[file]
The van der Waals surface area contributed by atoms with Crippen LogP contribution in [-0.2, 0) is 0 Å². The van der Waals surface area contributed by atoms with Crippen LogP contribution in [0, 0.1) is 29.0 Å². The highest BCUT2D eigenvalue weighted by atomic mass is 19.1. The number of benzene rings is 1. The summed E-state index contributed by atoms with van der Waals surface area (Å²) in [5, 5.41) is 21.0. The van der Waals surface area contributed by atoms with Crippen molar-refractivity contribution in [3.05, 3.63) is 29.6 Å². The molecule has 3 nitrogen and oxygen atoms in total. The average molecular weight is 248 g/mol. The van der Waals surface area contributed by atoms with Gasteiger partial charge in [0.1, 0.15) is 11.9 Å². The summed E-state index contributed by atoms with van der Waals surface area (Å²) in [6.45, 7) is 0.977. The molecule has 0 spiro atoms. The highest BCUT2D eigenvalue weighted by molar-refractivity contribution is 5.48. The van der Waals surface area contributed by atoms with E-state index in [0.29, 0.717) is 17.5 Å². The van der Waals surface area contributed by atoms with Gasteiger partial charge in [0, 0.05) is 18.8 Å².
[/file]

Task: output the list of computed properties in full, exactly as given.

The van der Waals surface area contributed by atoms with Crippen LogP contribution in [-0.2, 0) is 0 Å². The van der Waals surface area contributed by atoms with Crippen LogP contribution in [0, 0.1) is 29.0 Å². The highest BCUT2D eigenvalue weighted by atomic mass is 19.1. The number of benzene rings is 1. The summed E-state index contributed by atoms with van der Waals surface area (Å²) in [5, 5.41) is 21.0. The van der Waals surface area contributed by atoms with Crippen molar-refractivity contribution in [3.05, 3.63) is 29.6 Å². The molecule has 3 nitrogen and oxygen atoms in total. The average molecular weight is 248 g/mol. The van der Waals surface area contributed by atoms with Gasteiger partial charge in [0.1, 0.15) is 11.9 Å². The summed E-state index contributed by atoms with van der Waals surface area (Å²) in [6.45, 7) is 0.977. The molecule has 0 spiro atoms. The highest BCUT2D eigenvalue weighted by molar-refractivity contribution is 5.48. The van der Waals surface area contributed by atoms with E-state index in [0.29, 0.717) is 17.5 Å². The van der Waals surface area contributed by atoms with Gasteiger partial charge in [0, 0.05) is 18.8 Å².